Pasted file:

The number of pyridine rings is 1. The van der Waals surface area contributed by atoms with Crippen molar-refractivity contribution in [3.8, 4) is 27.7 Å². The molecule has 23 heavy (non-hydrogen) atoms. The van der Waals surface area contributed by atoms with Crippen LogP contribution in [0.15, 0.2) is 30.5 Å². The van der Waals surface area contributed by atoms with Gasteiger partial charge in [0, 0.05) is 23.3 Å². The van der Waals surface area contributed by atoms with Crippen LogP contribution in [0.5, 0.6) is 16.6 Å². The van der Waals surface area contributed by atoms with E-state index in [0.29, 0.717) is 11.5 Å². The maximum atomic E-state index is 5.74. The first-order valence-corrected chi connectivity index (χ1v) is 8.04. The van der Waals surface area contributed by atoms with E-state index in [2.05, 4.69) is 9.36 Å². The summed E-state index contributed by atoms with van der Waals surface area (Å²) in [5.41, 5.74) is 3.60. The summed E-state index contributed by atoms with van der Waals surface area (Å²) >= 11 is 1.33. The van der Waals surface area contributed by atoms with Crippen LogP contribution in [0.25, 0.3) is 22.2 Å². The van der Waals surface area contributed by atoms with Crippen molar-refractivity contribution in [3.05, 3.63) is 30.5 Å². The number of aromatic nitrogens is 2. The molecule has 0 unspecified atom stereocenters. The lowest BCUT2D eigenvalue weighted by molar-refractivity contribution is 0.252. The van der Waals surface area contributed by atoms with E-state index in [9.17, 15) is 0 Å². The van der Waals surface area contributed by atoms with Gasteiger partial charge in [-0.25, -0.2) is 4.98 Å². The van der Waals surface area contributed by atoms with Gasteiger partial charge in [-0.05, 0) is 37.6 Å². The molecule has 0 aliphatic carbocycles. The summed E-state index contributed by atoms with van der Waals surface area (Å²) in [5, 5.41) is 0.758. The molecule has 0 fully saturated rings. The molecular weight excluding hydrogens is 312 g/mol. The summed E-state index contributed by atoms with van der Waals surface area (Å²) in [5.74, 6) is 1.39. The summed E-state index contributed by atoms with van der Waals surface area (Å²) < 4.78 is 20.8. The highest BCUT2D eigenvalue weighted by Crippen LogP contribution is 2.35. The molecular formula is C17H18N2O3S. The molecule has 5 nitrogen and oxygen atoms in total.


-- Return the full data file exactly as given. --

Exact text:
The number of pyridine rings is 1. The van der Waals surface area contributed by atoms with Crippen molar-refractivity contribution in [3.8, 4) is 27.7 Å². The molecule has 23 heavy (non-hydrogen) atoms. The van der Waals surface area contributed by atoms with Crippen LogP contribution in [0.15, 0.2) is 30.5 Å². The van der Waals surface area contributed by atoms with Gasteiger partial charge in [0, 0.05) is 23.3 Å². The van der Waals surface area contributed by atoms with Crippen LogP contribution in [0.5, 0.6) is 16.6 Å². The van der Waals surface area contributed by atoms with E-state index in [0.29, 0.717) is 11.5 Å². The maximum atomic E-state index is 5.74. The first-order valence-corrected chi connectivity index (χ1v) is 8.04. The van der Waals surface area contributed by atoms with E-state index in [2.05, 4.69) is 9.36 Å². The summed E-state index contributed by atoms with van der Waals surface area (Å²) in [5.41, 5.74) is 3.60. The summed E-state index contributed by atoms with van der Waals surface area (Å²) >= 11 is 1.33. The van der Waals surface area contributed by atoms with Crippen LogP contribution in [0.25, 0.3) is 22.2 Å². The van der Waals surface area contributed by atoms with Crippen molar-refractivity contribution in [3.05, 3.63) is 30.5 Å². The number of aromatic nitrogens is 2. The molecule has 0 unspecified atom stereocenters. The lowest BCUT2D eigenvalue weighted by molar-refractivity contribution is 0.252. The van der Waals surface area contributed by atoms with E-state index in [9.17, 15) is 0 Å². The van der Waals surface area contributed by atoms with Gasteiger partial charge in [-0.25, -0.2) is 4.98 Å². The van der Waals surface area contributed by atoms with Gasteiger partial charge in [-0.05, 0) is 37.6 Å². The molecule has 0 aliphatic carbocycles. The summed E-state index contributed by atoms with van der Waals surface area (Å²) in [5, 5.41) is 0.758. The molecule has 0 fully saturated rings. The molecular weight excluding hydrogens is 312 g/mol. The summed E-state index contributed by atoms with van der Waals surface area (Å²) in [5.74, 6) is 1.39. The summed E-state index contributed by atoms with van der Waals surface area (Å²) < 4.78 is 20.8. The highest BCUT2D eigenvalue weighted by Crippen LogP contribution is 2.35. The molecular formula is C17H18N2O3S. The molecule has 5 nitrogen and oxygen atoms in total.